Brian Viner: How the footy revolution was televised many years before its time had come

'If memory serves, it was dour. Of course, it was in black and white'
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The Independent Online

Today's is an auspicious date. Or maybe an inauspicious one, I'm not entirely sure. For it was on 9 September 1960 - also a Saturday - that a Football League match was first televised live, and the seeds sown that would grow into multimillion pound deals with Sky, Sunday morning kick-offs, and the Garth Crooks post-match interview.

The pioneering match was Blackpool v Bolton Wanderers at Bloomfield Road, not necessarily a fixture to set hearts aflutter these days, but one that in 1960 still evoked the famous 1953 FA Cup final - Blackpool 4 Bolton 3 - which posterity named after Stan Matthews even though it was Stan Mortensen who scored a hat-trick.

That has always seemed rather unfair to me. Matthews might have played a blinder but Mortensen deserved his share of immortality. After all, nobody has managed to score an FA Cup final hat-trick in the 53 years since. So I think a little bit of ambiguity should be introduced, and that it should henceforth be known as the "Stan" final.

Anyway, in September 1960 neither Blackpool nor Bolton were quite the powerhouses they had been. Indeed, Blackpool would miss relegation from the First Division by only one point at the end of that season, and Bolton by three.

For the benefit of those interested in statistical quirks, it was Newcastle United and Preston North End who went down in spring 1961, in 21st and 22nd place respectively out of the 22 teams then in the top tier, yet relegated Newcastle had scored 86 goals, eight more than runners-up Sheffield Wednesday. The Magpies' problem was that they conceded a whopping 109, a defensive record that would have been considered dodgy even in the leaky Kevin Keegan years.

Dusty old League tables always have this effect on me, so let me stop digressing, and get back to that inaugural televised match. FA Cup finals and internationals had been shown live before, of course, but League football had been considered untouchable until the Independent Television Association decided to give it a whirl.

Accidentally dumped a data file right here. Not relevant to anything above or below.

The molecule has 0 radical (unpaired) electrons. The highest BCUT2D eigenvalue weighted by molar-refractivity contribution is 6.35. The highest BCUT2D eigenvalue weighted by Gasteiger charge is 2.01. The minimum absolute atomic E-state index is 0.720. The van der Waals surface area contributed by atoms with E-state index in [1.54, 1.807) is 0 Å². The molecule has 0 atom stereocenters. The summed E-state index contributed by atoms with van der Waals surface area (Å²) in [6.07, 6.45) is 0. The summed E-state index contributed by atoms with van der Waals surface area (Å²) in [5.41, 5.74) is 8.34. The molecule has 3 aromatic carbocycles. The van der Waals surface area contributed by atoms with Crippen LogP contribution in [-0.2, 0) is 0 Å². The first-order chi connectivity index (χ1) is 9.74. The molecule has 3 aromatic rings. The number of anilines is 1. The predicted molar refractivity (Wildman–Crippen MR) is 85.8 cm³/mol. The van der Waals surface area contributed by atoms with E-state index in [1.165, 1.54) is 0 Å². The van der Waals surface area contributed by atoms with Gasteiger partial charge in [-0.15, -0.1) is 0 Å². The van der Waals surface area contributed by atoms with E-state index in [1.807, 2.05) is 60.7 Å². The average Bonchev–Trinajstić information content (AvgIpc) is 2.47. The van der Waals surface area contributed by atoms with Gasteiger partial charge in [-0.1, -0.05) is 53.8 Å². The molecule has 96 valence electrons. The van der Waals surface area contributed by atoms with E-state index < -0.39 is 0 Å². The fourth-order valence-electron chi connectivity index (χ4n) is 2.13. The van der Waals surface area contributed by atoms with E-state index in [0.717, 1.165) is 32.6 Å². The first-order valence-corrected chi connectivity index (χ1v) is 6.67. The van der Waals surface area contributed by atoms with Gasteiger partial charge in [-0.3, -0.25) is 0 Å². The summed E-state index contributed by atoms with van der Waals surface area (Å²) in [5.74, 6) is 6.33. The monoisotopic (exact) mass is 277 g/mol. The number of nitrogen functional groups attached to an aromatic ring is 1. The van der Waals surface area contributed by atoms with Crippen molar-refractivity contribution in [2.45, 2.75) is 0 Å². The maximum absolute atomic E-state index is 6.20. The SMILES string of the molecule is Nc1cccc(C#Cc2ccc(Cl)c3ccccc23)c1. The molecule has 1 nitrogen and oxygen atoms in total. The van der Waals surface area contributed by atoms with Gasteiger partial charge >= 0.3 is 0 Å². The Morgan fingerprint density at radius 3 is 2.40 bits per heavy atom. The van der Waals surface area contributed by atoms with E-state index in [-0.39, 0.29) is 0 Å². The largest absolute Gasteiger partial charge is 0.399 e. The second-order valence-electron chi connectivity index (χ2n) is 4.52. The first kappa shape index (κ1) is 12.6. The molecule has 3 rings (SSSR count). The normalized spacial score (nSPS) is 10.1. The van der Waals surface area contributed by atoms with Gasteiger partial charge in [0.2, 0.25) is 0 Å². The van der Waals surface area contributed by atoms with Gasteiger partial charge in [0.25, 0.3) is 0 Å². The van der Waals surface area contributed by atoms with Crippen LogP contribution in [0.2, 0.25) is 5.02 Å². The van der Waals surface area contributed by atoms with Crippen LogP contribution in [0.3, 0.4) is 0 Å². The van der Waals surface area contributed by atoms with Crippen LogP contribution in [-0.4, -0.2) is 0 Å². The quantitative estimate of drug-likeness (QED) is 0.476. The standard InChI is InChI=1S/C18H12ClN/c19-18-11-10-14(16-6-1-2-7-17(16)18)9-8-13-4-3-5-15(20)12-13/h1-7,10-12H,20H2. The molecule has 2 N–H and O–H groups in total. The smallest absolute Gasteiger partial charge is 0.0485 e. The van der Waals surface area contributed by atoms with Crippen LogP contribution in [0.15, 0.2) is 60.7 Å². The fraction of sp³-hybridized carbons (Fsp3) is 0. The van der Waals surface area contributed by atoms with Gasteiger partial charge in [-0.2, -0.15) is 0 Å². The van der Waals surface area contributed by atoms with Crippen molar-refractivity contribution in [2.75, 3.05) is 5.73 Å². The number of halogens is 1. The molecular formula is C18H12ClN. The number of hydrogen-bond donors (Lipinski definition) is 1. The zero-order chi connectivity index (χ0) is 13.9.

On the Friday, the Bolton Evening News informed its readers that: "Those who have neither the inclination nor the time to go to Blackpool tomorrow will be able to see part of the game on television, for this fixture is the first of those to be shown on the screen on Saturday evening."

People who complain now that telly executives wield too much power over kick-off times should be aware that it started happening on day one, almost 50 years ago.

The match itself, unfortunately for the ITA, was not exactly edge-of-the-armchair stuff. A couple of days ago I phoned Jimmy Armfield, who played for Blackpool at the time and, sure enough, he remembered it as dismal fare. "We lost 1-0, as I recall, and nobody paid much attention to the fact that it was on television.

"Ever since the 1953 final there'd been a bit of needle between us and Bolton - there'd even been talk of Blackpool trying to sign Nat Lofthouse - so it must have looked like quite a tasty match to televise. But if memory serves, it was very dour. I can certainly remember them putting up the gantry, and I think there were just two cameras. Of course, it was all in black and white then. I've never seen it and, from what I remember, I wouldn't want to."